....I agree with you that the world is going to expirience some of those event horizons and the effects , realinments of perception and so forth, in near future. I 'll say definatly more than one though. The trick I believe now is use a little energy to affect the whole show. Pick the paradigm shift so to speak, the event horizon/s that services common intrests of all best. Figure out how to approach the event horizons in a way that we understand and flow through them, instead of crash through(survive them) . Yes, some current systems will have to become obsolete or at a minimum, obsolesent. I do believe we humans can make these things happen. Cyberspace may indeed be the medium of this meeting , but you made the piont your self the areas that change may occur might be small , even unseen, at this piont.... the small stuff . I would say some of these event horizon/paradigm shifts will yeild even newer/ and or hidden mediums that might be even more effective when mastered. Seeking the tools to mix machine, mind and matter.We do a new communication medium ever so frequently now, with a better than 70 percent half life till the next medium emergence, ( a fractal progression)... There may also be a few meduims we already have on board that have not been used or in a focused conscious way.
I have this prediction/vision too, quoting you ming...

"Something millions of people are doing together. A whole new collective organism."

Only its not been in cyberspace , It's a place a little closer to the atomic particle, but not far from the seperate electron and the living cell. a product of their interactive vibrations - in neurospace, The meduim that is manifested by the morphogenic psi energy fields we all/each(life) emminate. we already have the tools and capabiliy/or the tools to make the tools(the right brainware), But I also think cyber space is as good a place as any, as any uni- collective assembly with emergent solution directive could achive stated pupose regardless of meidium's employed. Trying to achieve a planned metanoia in a wake of pardigm shift .But toghether nuerospace+ cyberspace could culminate as a great toolbox, build better meduims yet and morphing them together. So then, also an intregal part of my vision now. Perhaps a part of my vision thats been missing- cyberspace. And now, has got to be the rite time, well, because it is the only time there realy is. Ai may indeed turn up manfested in ways we don't expect exactly looking from this particular point in the time line. In addition to this, by transcending this merge of bio-cybernetic mediums we may find that there is quite a variety of other thinkers here on this planet besides humans, that might also have a lot to add. I believe that thinking indeed goes on in variety of other life invisible to us because its differnt than our own expirience with thought and the brain. Some of these thinkers may not even have brains that are like the currently accepted perception of the brain.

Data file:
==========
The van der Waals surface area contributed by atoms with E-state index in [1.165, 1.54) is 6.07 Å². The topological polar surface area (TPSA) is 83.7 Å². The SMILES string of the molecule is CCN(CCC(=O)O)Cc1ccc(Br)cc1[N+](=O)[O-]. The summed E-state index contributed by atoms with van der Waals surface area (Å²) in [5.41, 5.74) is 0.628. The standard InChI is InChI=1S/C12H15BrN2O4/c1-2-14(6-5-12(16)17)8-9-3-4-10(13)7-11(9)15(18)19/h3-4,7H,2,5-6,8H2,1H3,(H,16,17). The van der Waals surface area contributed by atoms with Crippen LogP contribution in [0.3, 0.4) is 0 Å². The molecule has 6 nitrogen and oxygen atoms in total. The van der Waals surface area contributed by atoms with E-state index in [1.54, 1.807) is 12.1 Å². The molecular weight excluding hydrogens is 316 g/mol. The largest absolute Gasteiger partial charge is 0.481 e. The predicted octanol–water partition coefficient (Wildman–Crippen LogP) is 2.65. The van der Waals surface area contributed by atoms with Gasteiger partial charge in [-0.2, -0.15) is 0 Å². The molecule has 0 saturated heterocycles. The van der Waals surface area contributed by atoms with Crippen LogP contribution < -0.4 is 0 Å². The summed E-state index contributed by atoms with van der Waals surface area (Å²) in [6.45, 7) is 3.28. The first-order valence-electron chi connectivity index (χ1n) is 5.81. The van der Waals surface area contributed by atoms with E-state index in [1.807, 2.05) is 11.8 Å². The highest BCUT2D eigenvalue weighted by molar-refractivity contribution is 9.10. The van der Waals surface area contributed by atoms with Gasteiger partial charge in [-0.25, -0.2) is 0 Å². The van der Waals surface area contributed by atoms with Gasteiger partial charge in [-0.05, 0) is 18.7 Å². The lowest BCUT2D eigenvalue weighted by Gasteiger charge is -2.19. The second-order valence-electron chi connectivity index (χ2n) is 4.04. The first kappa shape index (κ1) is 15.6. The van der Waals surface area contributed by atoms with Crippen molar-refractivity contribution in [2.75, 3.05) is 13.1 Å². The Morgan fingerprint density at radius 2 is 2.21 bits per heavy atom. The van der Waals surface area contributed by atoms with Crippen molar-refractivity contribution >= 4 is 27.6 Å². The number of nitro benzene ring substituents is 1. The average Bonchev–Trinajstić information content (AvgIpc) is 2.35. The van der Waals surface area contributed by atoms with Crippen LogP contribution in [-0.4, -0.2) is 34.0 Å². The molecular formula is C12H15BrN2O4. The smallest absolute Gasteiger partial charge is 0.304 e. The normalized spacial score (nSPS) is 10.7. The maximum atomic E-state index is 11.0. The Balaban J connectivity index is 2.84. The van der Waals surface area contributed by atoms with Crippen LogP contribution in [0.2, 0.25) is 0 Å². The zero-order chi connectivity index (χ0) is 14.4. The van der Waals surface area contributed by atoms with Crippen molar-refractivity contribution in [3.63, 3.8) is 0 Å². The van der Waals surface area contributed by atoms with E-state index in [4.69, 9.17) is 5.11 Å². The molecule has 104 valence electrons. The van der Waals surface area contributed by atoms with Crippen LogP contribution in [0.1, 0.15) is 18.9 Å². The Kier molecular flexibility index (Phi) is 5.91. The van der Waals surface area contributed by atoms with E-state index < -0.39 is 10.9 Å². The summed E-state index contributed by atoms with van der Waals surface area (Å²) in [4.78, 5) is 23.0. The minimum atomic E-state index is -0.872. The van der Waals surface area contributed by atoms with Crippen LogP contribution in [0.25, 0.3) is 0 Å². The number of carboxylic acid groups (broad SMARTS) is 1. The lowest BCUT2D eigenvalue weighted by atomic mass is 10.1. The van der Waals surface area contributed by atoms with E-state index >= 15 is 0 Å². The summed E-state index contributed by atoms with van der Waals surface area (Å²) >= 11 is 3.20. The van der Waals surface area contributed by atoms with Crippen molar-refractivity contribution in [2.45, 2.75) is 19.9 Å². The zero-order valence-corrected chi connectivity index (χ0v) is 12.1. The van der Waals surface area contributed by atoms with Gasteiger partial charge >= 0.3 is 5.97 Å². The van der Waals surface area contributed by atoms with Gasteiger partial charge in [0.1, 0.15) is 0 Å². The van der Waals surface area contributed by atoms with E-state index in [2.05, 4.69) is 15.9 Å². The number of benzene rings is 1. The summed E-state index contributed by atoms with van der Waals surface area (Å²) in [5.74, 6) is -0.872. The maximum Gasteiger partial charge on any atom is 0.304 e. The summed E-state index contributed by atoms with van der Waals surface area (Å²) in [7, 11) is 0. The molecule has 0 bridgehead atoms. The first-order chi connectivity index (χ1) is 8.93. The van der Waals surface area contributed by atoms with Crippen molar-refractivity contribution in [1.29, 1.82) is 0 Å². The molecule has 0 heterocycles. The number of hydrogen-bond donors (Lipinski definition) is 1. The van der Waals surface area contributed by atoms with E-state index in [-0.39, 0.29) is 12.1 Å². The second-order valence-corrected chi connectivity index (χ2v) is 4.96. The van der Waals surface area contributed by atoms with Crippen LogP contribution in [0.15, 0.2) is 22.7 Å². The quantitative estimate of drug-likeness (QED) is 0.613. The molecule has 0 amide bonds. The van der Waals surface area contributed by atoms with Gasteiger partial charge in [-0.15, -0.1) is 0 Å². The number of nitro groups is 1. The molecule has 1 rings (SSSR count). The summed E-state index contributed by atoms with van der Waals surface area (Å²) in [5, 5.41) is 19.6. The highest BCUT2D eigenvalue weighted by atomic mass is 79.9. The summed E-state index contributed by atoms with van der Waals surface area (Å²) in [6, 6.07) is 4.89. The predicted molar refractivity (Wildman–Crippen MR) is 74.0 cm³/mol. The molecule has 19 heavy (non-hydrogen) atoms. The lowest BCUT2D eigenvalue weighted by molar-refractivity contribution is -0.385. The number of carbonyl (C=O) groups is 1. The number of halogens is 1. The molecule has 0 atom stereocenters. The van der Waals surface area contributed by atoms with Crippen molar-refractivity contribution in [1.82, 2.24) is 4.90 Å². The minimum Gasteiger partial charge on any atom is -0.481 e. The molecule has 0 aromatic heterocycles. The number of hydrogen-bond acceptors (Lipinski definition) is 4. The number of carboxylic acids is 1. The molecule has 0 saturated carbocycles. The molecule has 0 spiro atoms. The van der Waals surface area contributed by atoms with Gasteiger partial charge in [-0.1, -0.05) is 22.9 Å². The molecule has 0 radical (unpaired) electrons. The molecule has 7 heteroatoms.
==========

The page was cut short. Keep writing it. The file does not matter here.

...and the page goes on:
Multiple mediums, brains, machines and species , one focus , colectivly assembled with colectivly determined directive parameters that manifest a particular progression into the future ,( gosh practically sounds like the freeway)